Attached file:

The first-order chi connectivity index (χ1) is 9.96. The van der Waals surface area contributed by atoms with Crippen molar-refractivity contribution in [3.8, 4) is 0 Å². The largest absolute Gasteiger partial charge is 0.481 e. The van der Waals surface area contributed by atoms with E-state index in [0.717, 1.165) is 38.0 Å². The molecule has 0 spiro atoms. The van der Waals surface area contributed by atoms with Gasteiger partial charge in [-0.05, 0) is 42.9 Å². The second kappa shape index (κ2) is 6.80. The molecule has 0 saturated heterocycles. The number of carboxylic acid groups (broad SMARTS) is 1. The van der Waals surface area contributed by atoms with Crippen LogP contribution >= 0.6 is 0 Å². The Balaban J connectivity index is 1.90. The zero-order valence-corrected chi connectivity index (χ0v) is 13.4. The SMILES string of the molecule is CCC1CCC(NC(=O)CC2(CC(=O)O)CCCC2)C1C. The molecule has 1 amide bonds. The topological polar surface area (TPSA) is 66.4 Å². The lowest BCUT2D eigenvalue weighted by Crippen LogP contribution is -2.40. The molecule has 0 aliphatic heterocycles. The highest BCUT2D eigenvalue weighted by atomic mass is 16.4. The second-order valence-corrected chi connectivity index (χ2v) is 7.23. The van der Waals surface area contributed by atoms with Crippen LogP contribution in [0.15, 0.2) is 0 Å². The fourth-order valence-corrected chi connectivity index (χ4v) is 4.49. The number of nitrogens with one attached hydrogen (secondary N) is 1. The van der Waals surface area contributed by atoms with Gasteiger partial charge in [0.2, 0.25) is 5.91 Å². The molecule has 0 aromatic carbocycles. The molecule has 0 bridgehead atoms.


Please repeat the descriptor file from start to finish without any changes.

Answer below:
The first-order chi connectivity index (χ1) is 9.96. The van der Waals surface area contributed by atoms with Crippen molar-refractivity contribution in [3.8, 4) is 0 Å². The largest absolute Gasteiger partial charge is 0.481 e. The van der Waals surface area contributed by atoms with E-state index in [0.717, 1.165) is 38.0 Å². The molecule has 0 spiro atoms. The van der Waals surface area contributed by atoms with Gasteiger partial charge in [-0.05, 0) is 42.9 Å². The second kappa shape index (κ2) is 6.80. The molecule has 0 saturated heterocycles. The number of carboxylic acid groups (broad SMARTS) is 1. The van der Waals surface area contributed by atoms with Crippen LogP contribution >= 0.6 is 0 Å². The Balaban J connectivity index is 1.90. The zero-order valence-corrected chi connectivity index (χ0v) is 13.4. The SMILES string of the molecule is CCC1CCC(NC(=O)CC2(CC(=O)O)CCCC2)C1C. The molecule has 1 amide bonds. The topological polar surface area (TPSA) is 66.4 Å². The lowest BCUT2D eigenvalue weighted by Crippen LogP contribution is -2.40. The molecule has 0 aliphatic heterocycles. The highest BCUT2D eigenvalue weighted by atomic mass is 16.4. The second-order valence-corrected chi connectivity index (χ2v) is 7.23. The van der Waals surface area contributed by atoms with Crippen LogP contribution in [0.15, 0.2) is 0 Å². The fourth-order valence-corrected chi connectivity index (χ4v) is 4.49. The number of nitrogens with one attached hydrogen (secondary N) is 1. The van der Waals surface area contributed by atoms with Gasteiger partial charge in [0.2, 0.25) is 5.91 Å². The molecule has 0 aromatic carbocycles. The molecule has 0 bridgehead atoms.